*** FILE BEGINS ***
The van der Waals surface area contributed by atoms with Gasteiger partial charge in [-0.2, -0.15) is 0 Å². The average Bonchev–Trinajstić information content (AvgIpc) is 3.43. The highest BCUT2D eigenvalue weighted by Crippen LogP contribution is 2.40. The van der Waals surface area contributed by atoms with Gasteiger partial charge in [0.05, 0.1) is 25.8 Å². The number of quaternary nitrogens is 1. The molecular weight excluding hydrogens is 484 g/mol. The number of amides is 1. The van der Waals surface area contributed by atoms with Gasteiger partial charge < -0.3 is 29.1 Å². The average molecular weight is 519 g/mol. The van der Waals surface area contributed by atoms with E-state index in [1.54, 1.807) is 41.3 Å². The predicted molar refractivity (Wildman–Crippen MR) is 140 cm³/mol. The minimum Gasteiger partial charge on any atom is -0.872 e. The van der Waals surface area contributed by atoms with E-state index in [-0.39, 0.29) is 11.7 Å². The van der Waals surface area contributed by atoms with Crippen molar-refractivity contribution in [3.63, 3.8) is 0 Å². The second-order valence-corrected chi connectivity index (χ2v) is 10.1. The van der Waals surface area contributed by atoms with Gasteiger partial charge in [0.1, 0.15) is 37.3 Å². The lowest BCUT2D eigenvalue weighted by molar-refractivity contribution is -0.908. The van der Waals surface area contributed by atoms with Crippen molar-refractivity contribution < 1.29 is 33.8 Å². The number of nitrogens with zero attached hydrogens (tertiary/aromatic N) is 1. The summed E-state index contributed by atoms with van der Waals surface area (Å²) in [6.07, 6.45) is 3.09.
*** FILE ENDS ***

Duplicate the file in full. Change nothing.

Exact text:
The van der Waals surface area contributed by atoms with Gasteiger partial charge in [-0.2, -0.15) is 0 Å². The average Bonchev–Trinajstić information content (AvgIpc) is 3.43. The highest BCUT2D eigenvalue weighted by Crippen LogP contribution is 2.40. The van der Waals surface area contributed by atoms with Gasteiger partial charge in [0.05, 0.1) is 25.8 Å². The number of quaternary nitrogens is 1. The molecular weight excluding hydrogens is 484 g/mol. The number of amides is 1. The van der Waals surface area contributed by atoms with Gasteiger partial charge < -0.3 is 29.1 Å². The average molecular weight is 519 g/mol. The van der Waals surface area contributed by atoms with E-state index in [1.54, 1.807) is 41.3 Å². The predicted molar refractivity (Wildman–Crippen MR) is 140 cm³/mol. The minimum Gasteiger partial charge on any atom is -0.872 e. The van der Waals surface area contributed by atoms with E-state index in [-0.39, 0.29) is 11.7 Å². The van der Waals surface area contributed by atoms with Crippen molar-refractivity contribution in [3.63, 3.8) is 0 Å². The second-order valence-corrected chi connectivity index (χ2v) is 10.1. The van der Waals surface area contributed by atoms with Gasteiger partial charge in [0.1, 0.15) is 37.3 Å². The lowest BCUT2D eigenvalue weighted by molar-refractivity contribution is -0.908. The van der Waals surface area contributed by atoms with Crippen molar-refractivity contribution < 1.29 is 33.8 Å². The number of nitrogens with zero attached hydrogens (tertiary/aromatic N) is 1. The summed E-state index contributed by atoms with van der Waals surface area (Å²) in [6.07, 6.45) is 3.09.